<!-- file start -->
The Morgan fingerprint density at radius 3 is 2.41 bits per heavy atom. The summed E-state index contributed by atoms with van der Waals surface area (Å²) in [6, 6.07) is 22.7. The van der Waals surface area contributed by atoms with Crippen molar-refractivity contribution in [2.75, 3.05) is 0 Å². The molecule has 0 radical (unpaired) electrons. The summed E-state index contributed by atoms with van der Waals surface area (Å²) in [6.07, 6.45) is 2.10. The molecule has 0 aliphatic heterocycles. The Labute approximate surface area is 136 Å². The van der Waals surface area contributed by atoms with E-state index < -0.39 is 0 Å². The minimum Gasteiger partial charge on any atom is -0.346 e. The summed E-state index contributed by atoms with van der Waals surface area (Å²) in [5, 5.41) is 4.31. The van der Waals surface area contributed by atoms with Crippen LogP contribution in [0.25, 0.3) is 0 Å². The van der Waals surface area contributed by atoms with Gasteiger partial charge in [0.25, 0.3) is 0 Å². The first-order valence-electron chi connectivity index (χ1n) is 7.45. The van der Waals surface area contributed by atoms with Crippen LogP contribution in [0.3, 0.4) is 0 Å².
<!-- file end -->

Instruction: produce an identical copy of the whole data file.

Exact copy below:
The Morgan fingerprint density at radius 3 is 2.41 bits per heavy atom. The summed E-state index contributed by atoms with van der Waals surface area (Å²) in [6, 6.07) is 22.7. The van der Waals surface area contributed by atoms with Crippen molar-refractivity contribution in [2.75, 3.05) is 0 Å². The molecule has 0 radical (unpaired) electrons. The summed E-state index contributed by atoms with van der Waals surface area (Å²) in [6.07, 6.45) is 2.10. The molecule has 0 aliphatic heterocycles. The Labute approximate surface area is 136 Å². The van der Waals surface area contributed by atoms with E-state index < -0.39 is 0 Å². The minimum Gasteiger partial charge on any atom is -0.346 e. The summed E-state index contributed by atoms with van der Waals surface area (Å²) in [5, 5.41) is 4.31. The van der Waals surface area contributed by atoms with Crippen LogP contribution in [0.25, 0.3) is 0 Å². The van der Waals surface area contributed by atoms with Gasteiger partial charge in [0.25, 0.3) is 0 Å². The first-order valence-electron chi connectivity index (χ1n) is 7.45. The van der Waals surface area contributed by atoms with Crippen LogP contribution in [0.3, 0.4) is 0 Å².